Harrison Center for the Arts uses music to connect youth to history of Circle City

INDIANAPOLIS, Ind. – The Harrison Center for the Arts is hoping music can help connect city youth with the story of historic Circle City neighborhoods.

The center’s program, a musical oriented tour dubbed “Hip-Hoperetta,” highlights historic buildings and landmarks in the Herron Morton and Old Northside neighborhoods, while also showcasing the contributions of the present day city, and African American culture.

“We started writing music about the neighborhoods about five years ago. Then Hamilton the musical came out and we thought ‘oh my goodness, we can be doing the history tours of the neighborhood to music,’” said Executive Director Joanna Taft.

Throughout the tours, QR codes designate the important landmarks and signal wireless headphones to play original songs written by various artists that highlight the landmarks’ importance. Joanna Taft says the purpose of the songs is to teach the youth the stories of where they’re from.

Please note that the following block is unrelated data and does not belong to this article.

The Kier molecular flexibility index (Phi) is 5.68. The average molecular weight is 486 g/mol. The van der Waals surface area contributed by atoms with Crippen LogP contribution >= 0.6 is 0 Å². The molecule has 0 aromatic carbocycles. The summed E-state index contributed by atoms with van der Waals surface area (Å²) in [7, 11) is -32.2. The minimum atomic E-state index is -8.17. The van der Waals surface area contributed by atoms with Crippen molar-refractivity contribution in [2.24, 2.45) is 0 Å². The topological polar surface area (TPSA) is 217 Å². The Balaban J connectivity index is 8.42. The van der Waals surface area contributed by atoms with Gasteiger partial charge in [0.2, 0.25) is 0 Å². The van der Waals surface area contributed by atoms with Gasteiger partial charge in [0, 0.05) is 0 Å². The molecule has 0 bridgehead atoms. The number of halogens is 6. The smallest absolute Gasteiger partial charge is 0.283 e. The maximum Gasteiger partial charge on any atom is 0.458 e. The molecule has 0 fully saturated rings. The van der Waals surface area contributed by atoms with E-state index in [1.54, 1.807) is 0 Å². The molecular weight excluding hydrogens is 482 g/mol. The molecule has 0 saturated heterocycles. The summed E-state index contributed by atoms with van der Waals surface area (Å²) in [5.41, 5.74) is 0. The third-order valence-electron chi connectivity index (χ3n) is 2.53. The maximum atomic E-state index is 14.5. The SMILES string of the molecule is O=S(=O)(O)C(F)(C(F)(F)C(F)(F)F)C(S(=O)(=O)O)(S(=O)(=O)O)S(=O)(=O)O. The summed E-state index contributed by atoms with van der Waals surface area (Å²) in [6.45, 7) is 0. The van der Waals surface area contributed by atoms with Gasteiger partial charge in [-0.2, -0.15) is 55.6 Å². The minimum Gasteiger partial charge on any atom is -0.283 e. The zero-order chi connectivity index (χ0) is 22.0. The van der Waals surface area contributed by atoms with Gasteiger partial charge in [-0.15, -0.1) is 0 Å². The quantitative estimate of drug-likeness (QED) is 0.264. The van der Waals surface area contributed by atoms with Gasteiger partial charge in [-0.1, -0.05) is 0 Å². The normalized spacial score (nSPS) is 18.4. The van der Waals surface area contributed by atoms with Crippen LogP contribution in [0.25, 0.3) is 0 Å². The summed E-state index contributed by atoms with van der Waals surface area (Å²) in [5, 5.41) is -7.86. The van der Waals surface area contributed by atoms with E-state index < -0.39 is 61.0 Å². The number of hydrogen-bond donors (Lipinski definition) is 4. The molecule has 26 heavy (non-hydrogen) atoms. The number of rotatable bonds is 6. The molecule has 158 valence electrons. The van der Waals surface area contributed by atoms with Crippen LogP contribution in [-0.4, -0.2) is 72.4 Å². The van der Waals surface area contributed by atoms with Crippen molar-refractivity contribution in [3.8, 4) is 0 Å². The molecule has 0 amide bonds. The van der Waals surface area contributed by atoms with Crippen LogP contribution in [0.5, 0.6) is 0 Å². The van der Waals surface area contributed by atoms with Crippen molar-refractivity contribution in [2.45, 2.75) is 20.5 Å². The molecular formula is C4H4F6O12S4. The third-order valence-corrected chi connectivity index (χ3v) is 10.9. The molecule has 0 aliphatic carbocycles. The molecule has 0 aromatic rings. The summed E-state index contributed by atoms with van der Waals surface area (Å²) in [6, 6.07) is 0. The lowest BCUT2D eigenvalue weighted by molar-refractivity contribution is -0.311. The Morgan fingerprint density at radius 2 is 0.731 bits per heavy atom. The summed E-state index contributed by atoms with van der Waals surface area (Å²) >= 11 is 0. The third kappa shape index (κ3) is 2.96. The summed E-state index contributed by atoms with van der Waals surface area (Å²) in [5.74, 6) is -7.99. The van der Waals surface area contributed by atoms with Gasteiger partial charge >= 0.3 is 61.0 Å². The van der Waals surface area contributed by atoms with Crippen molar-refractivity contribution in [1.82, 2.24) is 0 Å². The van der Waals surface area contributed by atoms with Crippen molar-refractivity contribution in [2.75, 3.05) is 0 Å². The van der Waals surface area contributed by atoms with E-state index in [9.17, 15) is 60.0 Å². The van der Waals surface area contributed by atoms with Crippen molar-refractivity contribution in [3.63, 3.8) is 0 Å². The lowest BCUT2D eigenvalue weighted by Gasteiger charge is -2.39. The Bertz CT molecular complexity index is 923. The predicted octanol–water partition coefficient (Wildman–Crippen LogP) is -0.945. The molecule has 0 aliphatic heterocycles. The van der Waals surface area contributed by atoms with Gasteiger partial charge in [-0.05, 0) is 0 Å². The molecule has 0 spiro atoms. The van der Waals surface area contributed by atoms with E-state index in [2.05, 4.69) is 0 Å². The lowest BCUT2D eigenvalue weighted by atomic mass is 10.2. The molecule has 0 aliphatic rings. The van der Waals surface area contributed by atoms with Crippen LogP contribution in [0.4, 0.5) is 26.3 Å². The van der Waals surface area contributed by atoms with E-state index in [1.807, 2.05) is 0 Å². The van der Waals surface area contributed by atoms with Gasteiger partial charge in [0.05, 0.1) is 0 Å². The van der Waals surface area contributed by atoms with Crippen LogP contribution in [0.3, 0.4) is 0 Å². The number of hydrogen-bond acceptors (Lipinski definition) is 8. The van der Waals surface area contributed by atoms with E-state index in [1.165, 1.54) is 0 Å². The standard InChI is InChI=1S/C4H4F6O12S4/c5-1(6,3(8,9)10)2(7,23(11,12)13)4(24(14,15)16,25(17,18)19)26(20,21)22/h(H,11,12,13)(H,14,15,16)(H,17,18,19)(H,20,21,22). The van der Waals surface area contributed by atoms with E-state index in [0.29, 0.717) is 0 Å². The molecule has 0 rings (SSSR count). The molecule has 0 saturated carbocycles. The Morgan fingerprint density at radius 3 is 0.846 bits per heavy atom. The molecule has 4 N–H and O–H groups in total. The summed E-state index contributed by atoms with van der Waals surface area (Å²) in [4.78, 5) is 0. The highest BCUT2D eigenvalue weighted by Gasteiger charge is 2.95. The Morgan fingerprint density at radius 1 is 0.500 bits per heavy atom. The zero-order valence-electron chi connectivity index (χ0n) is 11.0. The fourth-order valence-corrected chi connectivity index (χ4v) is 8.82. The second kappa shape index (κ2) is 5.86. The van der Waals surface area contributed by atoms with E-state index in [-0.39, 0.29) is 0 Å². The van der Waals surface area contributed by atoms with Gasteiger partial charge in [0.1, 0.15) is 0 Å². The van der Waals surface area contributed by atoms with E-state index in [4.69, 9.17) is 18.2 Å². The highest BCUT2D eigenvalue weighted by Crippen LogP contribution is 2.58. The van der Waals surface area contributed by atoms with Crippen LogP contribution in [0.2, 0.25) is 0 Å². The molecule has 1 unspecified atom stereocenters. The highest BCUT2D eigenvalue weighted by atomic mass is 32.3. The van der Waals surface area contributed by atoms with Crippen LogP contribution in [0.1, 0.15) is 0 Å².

“I think all of us do really like stories. And history is a story. And when you combine that with music, and you make it really accessible, I think it really captures people’s hearts,” she said.

In 2017, Taft said more than 700 kids took the Hip-Hoperetta tours, she says say they plan on making new songs about other neighborhoods and city highlights in the near future. Volunteers say they hope the tours serve as a window into what was, and what can be.

To hear the original music from the Harrison Center's Hip-Hoperetta, you can click here.

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